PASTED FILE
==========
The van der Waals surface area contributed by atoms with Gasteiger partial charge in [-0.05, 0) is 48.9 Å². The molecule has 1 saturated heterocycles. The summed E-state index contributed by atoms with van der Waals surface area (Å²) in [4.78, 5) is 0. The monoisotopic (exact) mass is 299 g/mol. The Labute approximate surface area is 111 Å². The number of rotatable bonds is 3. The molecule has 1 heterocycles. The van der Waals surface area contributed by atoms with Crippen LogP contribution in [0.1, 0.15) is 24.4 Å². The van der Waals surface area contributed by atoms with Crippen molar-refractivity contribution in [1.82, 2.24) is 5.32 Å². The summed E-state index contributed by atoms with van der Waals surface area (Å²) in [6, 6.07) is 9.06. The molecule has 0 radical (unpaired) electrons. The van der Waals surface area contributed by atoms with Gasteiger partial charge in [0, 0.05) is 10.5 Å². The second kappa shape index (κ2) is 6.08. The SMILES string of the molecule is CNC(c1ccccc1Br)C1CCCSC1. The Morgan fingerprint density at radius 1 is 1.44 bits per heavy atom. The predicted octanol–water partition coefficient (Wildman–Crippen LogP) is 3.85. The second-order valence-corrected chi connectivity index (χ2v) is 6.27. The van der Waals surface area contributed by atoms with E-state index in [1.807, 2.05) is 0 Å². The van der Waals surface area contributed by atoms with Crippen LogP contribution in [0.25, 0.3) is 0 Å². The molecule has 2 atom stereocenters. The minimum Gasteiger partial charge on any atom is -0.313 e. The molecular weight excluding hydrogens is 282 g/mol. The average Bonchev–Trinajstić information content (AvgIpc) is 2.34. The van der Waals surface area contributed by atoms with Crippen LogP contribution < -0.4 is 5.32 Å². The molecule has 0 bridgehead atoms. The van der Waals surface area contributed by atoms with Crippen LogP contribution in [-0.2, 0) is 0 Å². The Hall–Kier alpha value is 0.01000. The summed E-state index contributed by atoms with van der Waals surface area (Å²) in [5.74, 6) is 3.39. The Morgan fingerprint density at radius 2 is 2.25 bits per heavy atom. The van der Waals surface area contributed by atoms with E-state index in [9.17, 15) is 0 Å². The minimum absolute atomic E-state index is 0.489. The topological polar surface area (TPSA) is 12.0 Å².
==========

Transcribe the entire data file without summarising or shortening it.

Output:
The van der Waals surface area contributed by atoms with Gasteiger partial charge in [-0.05, 0) is 48.9 Å². The molecule has 1 saturated heterocycles. The summed E-state index contributed by atoms with van der Waals surface area (Å²) in [4.78, 5) is 0. The monoisotopic (exact) mass is 299 g/mol. The Labute approximate surface area is 111 Å². The number of rotatable bonds is 3. The molecule has 1 heterocycles. The van der Waals surface area contributed by atoms with Crippen LogP contribution in [0.1, 0.15) is 24.4 Å². The van der Waals surface area contributed by atoms with Crippen molar-refractivity contribution in [1.82, 2.24) is 5.32 Å². The summed E-state index contributed by atoms with van der Waals surface area (Å²) in [6, 6.07) is 9.06. The molecule has 0 radical (unpaired) electrons. The van der Waals surface area contributed by atoms with Gasteiger partial charge in [0, 0.05) is 10.5 Å². The second kappa shape index (κ2) is 6.08. The SMILES string of the molecule is CNC(c1ccccc1Br)C1CCCSC1. The Morgan fingerprint density at radius 1 is 1.44 bits per heavy atom. The predicted octanol–water partition coefficient (Wildman–Crippen LogP) is 3.85. The second-order valence-corrected chi connectivity index (χ2v) is 6.27. The van der Waals surface area contributed by atoms with E-state index in [1.807, 2.05) is 0 Å². The van der Waals surface area contributed by atoms with Crippen LogP contribution in [0.25, 0.3) is 0 Å². The molecule has 2 atom stereocenters. The minimum Gasteiger partial charge on any atom is -0.313 e. The molecular weight excluding hydrogens is 282 g/mol. The average Bonchev–Trinajstić information content (AvgIpc) is 2.34. The van der Waals surface area contributed by atoms with Crippen LogP contribution < -0.4 is 5.32 Å². The molecule has 0 bridgehead atoms. The van der Waals surface area contributed by atoms with Crippen LogP contribution in [-0.2, 0) is 0 Å². The Hall–Kier alpha value is 0.01000. The summed E-state index contributed by atoms with van der Waals surface area (Å²) in [5.74, 6) is 3.39. The Morgan fingerprint density at radius 2 is 2.25 bits per heavy atom. The van der Waals surface area contributed by atoms with E-state index in [9.17, 15) is 0 Å². The minimum absolute atomic E-state index is 0.489. The topological polar surface area (TPSA) is 12.0 Å².